Well, I grew up in Southern California and in the ‘80s there was this mass influx of Chinese [immigrants]. Most of my friends growing up were Asian or Latinx or Black because I lived in a heavily minority-majority community. A lot of us were immigrants. I grew up feeling quite centered in my otherness and I just thought the rest of the world was like L.A. I didn’t understand that I was an “other” until I left the L.A. area. It’s probably why I became a director.
I remember auditioning for stuff and just never getting cast in anything. For a long time, I thought, “It’s probably ‘cause I’m not good.” To be fair, I don’t think my acting is very good. But my inability to get involved as an actor made me go, “You know what? If I can’t be there on stage, I’ll be here behind the table.” That’s how I started directing, ‘cause no one would cast me in anything.
You’ve directed a lot of Asian American centered plays. Is that your personal mission as an artist, as a way to represent?
Yes and yes. A lot of times I don’t get to pick the play I direct. I get called in to direct something for a theater. And I’m conveniently Asian and working on a national level. So I think in some ways, when a theater wants to do something like King of the Yees and they need a director who has a certain amount of experience, I am one of a handful of Asian [theater] directors in the country who can fulfill that rubric. Which is problematic.
I’ve been told, “Oh you know that when they hire you, they’re hiring you because of this…” I just can’t get my head too caught up in that, I would go mad if I tried to guess the reasons why I was valuable to an institution. I just have to say “for whatever reason, this theater is hiring me.” And maybe I check a lot of boxes and I understand that about my commodity in this field. But for me, it doesn’t matter how I got in the room. The point is I’m in the room and I’m gonna kick ass. I’m gonna do a good job so I can come back on merit.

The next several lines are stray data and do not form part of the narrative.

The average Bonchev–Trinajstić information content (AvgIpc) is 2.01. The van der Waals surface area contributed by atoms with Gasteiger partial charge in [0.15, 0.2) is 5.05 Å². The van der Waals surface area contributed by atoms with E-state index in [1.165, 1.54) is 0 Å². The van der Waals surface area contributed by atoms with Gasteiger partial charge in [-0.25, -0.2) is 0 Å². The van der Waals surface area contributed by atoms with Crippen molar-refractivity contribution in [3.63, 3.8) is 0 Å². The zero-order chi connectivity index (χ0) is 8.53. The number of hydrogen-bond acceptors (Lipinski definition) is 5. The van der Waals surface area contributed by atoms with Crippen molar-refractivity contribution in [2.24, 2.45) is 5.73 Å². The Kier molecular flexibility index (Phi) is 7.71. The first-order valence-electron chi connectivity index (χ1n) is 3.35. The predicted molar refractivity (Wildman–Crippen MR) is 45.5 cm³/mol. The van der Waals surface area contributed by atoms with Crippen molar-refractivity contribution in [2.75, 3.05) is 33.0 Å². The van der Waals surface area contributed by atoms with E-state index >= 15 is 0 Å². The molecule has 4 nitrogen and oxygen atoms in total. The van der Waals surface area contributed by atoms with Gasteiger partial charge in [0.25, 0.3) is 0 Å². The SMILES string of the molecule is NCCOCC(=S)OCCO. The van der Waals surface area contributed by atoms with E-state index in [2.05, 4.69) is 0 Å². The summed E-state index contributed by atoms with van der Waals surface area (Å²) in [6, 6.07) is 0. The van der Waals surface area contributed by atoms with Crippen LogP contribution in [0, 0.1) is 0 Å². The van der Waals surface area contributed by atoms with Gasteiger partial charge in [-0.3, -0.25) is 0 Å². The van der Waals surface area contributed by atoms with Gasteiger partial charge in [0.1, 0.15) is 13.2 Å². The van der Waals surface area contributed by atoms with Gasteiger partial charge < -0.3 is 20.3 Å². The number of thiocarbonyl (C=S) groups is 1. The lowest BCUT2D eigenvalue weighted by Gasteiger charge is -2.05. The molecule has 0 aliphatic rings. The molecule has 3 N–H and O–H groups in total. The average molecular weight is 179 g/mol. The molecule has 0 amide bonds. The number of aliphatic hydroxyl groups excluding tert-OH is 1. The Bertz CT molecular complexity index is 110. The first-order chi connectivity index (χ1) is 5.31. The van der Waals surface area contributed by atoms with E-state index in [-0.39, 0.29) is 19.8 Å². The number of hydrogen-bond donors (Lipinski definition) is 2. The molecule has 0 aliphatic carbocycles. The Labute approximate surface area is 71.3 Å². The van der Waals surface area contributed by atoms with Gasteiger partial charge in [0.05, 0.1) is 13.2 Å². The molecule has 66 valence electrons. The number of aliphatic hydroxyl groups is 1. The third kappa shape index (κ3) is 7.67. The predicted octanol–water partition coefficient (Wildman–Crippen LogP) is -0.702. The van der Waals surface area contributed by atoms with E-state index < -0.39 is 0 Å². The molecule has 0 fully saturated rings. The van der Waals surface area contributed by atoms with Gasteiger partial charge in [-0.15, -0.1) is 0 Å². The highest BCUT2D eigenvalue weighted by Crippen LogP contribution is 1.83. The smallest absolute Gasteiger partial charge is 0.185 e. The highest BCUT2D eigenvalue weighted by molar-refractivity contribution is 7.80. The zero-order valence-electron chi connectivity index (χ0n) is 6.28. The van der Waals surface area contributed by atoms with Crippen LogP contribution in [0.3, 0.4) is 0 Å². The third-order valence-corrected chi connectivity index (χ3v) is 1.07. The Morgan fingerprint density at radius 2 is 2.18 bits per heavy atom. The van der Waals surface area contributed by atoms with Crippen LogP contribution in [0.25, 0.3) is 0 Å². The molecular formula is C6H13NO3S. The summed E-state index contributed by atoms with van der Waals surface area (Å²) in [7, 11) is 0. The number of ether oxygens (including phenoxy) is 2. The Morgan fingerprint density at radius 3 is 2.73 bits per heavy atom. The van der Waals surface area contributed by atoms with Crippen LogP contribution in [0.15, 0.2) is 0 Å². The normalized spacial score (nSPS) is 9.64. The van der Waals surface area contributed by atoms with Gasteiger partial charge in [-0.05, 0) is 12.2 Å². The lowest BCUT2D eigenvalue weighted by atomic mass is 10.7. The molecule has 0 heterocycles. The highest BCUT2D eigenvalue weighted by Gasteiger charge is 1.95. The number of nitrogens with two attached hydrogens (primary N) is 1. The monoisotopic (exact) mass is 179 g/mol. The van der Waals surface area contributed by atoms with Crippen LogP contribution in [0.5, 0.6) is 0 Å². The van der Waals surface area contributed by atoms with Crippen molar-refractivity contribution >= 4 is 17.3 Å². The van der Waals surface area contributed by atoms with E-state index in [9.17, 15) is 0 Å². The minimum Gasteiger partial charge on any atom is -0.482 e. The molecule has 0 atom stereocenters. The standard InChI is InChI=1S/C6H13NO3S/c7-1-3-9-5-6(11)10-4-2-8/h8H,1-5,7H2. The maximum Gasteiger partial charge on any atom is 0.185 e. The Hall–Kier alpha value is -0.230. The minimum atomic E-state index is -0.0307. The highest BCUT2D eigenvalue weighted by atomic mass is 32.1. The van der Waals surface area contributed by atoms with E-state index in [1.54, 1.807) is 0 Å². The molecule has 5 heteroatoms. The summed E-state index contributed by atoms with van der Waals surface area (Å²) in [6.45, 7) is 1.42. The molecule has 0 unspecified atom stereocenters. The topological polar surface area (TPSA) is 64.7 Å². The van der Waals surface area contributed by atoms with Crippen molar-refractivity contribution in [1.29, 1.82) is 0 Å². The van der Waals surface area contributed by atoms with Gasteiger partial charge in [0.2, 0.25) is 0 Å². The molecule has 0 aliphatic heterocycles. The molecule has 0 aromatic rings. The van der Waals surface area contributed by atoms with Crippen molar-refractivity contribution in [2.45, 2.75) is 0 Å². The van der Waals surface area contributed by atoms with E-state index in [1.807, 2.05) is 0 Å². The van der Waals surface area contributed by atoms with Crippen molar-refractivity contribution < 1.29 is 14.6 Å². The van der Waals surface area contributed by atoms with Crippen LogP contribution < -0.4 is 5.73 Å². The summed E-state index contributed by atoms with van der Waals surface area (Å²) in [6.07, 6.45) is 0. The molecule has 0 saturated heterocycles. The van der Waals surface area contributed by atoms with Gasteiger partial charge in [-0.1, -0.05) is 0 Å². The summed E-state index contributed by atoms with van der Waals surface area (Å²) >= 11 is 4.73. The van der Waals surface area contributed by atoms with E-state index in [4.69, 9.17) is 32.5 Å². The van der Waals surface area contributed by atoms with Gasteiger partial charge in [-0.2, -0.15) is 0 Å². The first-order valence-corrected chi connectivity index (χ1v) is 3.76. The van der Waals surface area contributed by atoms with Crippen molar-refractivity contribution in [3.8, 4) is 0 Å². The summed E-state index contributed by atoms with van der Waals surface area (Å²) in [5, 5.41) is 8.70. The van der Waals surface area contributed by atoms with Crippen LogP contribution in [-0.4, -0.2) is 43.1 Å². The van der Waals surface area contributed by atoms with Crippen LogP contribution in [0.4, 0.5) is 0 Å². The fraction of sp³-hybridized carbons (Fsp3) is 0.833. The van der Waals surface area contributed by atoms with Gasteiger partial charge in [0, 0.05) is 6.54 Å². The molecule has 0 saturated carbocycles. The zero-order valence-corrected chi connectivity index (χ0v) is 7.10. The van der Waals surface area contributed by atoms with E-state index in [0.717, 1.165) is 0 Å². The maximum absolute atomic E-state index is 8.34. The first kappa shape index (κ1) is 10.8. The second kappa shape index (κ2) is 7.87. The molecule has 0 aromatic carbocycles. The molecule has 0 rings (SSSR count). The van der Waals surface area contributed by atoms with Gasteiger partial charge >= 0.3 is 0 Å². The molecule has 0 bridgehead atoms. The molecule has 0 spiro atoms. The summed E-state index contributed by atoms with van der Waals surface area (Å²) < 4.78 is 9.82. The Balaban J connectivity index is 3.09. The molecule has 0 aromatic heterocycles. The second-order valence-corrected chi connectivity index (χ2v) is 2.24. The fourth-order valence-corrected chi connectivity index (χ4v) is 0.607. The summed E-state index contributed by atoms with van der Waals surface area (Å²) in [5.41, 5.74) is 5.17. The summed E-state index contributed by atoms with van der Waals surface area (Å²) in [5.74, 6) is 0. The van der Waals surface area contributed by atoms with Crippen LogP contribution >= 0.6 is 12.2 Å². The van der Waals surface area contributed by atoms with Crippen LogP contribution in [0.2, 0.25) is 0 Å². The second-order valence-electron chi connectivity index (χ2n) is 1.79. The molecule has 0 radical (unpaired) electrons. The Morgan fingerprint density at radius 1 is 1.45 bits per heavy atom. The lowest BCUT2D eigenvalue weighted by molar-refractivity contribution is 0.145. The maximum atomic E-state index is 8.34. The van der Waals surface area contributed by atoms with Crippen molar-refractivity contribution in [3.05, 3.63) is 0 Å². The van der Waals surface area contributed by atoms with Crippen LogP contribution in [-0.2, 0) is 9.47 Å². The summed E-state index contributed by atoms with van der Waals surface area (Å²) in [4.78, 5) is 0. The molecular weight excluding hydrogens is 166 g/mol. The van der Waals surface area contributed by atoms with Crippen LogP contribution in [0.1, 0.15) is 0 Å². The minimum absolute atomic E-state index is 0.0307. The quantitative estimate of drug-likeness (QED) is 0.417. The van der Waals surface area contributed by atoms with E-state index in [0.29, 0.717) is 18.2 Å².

You’re part of a small group of Asian American female directors in theater. How do you think that impacts the work that you do?
There’s actually a large number of Asian female directors, just not at the regional theater level. A lot of people are working in their communities, but [ones who are doing] national, inter-regional work – that’s very rare. I think two things. One, there’s more at risk when I fail. So I try to not do that. And then two, what can I do to get more folx in the pool? If I can’t do a job myself, who do I advocate for?
This isn’t your first time directing King of the Yees. Is your goal to reach out to the Asian American audience or are you trying to tell a story that everyone can relate to?
I have to tell the best story I can that’s in this play. I can’t account for the individual experiences of everybody in the audience. I’ve also found that the more specific you get, the more universal it becomes. There’s this constant argument that August Wilson is a universal playwright. No, August Wilson was a great writer for Black America and because he writes the Black experience so well, we read into it and we make it universal [for ourselves]. But let’s be clear, he wrote very particularly about the Black American experience and he wrote it brilliantly. And because he was so specific we [find ways to] connect. If I can honor Chinatown and the Chinese American experience in this play, hopefully, it will be universal.
What do you hope the community in Baltimore will connect to in this play or leave thinking about?
There’s something very fulfilling about seeing yourself reflected in the community you exist in. But plays don’t exist in a vacuum. Plays exist in dialogue with a community. So the real question is “What will Center Stage do to continue that relationship so that this doesn’t feel like tokenism?” You do it once, it feels like a token. So if you bring in this audience, is it just for this one show? If so, it feels like an empty gesture. What are the future gestures [Centerstage will] make to the community to keep this dialogue going? Hopefully, this won’t be the last time I see you at Centerstage. Once King of the Yees is in the community, what are the conversations that come out of it and how is this play going to impact Baltimore? That’s what I’m interested in.